Rare Sowerby's whale seen only 13 times in UK since 2007 spotted in Cardigan Bay

Passengers on a dolphin-watching boat tour spotted the Sowerby's whale on Saturday. Credit: Brett Stone

A rare whale, which has only been seen 13 times in the UK since 2007, has been spotted off the west coast of Wales.

The Sowerby's whale was spotted by the passengers and crew of a dolphin-watching boat tour in Cardigan Bay on Saturday.

The whale was seen for a short period of time before it swam back into deeper water.

The oceanic species usually lives in waters more than 1,000 metres deep and can stay under water for up to two hours.

Sowerby's whales has previously been spotted in waters around Norway, Iceland, Canada and the US. Credit: Josh Pedley

The Sea Watch Foundation, which works to protect whales, dolphins, and other marine life, described it as a "very rare sighting" and said it will be observing the whale closely.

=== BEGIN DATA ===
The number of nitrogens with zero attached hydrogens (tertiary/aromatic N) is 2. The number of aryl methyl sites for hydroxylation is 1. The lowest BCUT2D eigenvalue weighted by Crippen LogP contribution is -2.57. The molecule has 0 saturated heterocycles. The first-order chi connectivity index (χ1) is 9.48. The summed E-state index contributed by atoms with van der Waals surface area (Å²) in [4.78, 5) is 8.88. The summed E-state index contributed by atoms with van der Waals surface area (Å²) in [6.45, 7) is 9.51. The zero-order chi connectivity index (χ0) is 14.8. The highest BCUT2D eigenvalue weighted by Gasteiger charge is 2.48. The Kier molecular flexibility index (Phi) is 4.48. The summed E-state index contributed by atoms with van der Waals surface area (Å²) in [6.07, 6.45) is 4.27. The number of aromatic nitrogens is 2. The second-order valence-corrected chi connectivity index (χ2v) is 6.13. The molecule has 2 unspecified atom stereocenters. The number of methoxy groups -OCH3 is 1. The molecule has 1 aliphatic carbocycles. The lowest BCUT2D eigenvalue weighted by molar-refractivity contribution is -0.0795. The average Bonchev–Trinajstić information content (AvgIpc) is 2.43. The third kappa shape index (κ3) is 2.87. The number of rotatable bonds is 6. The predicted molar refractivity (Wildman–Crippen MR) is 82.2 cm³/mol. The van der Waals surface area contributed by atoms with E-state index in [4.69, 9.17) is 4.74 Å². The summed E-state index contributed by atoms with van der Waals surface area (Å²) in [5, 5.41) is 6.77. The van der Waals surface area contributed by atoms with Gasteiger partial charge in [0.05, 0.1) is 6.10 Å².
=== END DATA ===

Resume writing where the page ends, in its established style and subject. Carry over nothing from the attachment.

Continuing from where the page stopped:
Claudia Afeltra, Communications and Outreach Officer, said: "While the sighting has not raised immediate concerns for the whale's well-being, as it appeared healthy and naturally retreated to deeper waters, we will closely monitor its movements."

Sowerby's whales are beaked whales that can grow up to seven metres long and weigh up to two tons.

They are predominantly found in the eastern North Atlantic, with sightings also confirmed in seas around Norway, Iceland, and in the western North Atlantic off the coast of Canada and Massachusetts.

The deep-diving creatures are listed as "vulnerable" and are on the International Union for Conservation of Nature red list of threatened species. The main threats to their survival are entanglement in fishing gear and habitat loss.

The Sea Watch Foundation is urging the public to report any sightings of Sowerby's whales to them.

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